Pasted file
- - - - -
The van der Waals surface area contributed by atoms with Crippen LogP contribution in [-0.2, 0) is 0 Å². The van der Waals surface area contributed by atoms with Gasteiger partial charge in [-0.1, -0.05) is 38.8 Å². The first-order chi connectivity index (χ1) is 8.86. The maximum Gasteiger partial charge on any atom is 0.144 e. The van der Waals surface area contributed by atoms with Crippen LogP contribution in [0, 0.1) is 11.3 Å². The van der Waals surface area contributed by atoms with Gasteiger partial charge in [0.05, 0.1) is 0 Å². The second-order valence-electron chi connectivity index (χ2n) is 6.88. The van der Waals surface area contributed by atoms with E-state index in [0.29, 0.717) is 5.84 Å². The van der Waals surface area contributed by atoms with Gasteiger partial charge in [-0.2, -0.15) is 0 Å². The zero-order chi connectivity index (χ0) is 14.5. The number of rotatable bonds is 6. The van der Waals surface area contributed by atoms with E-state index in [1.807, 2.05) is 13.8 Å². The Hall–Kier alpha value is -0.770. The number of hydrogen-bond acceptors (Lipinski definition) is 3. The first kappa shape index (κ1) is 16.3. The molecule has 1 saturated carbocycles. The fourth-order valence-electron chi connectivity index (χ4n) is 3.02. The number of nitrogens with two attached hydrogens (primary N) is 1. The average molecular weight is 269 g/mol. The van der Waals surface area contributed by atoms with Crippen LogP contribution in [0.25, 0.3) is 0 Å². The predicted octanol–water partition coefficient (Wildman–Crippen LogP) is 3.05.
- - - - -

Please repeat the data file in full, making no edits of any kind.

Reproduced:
The van der Waals surface area contributed by atoms with Crippen LogP contribution in [-0.2, 0) is 0 Å². The van der Waals surface area contributed by atoms with Gasteiger partial charge in [-0.1, -0.05) is 38.8 Å². The first-order chi connectivity index (χ1) is 8.86. The maximum Gasteiger partial charge on any atom is 0.144 e. The van der Waals surface area contributed by atoms with Crippen LogP contribution in [0, 0.1) is 11.3 Å². The van der Waals surface area contributed by atoms with Gasteiger partial charge in [0.05, 0.1) is 0 Å². The second-order valence-electron chi connectivity index (χ2n) is 6.88. The van der Waals surface area contributed by atoms with E-state index in [0.29, 0.717) is 5.84 Å². The van der Waals surface area contributed by atoms with Gasteiger partial charge in [-0.2, -0.15) is 0 Å². The zero-order chi connectivity index (χ0) is 14.5. The number of rotatable bonds is 6. The van der Waals surface area contributed by atoms with E-state index in [1.807, 2.05) is 13.8 Å². The Hall–Kier alpha value is -0.770. The number of hydrogen-bond acceptors (Lipinski definition) is 3. The first kappa shape index (κ1) is 16.3. The molecule has 1 saturated carbocycles. The fourth-order valence-electron chi connectivity index (χ4n) is 3.02. The number of nitrogens with two attached hydrogens (primary N) is 1. The average molecular weight is 269 g/mol. The van der Waals surface area contributed by atoms with Crippen LogP contribution in [0.25, 0.3) is 0 Å². The predicted octanol–water partition coefficient (Wildman–Crippen LogP) is 3.05.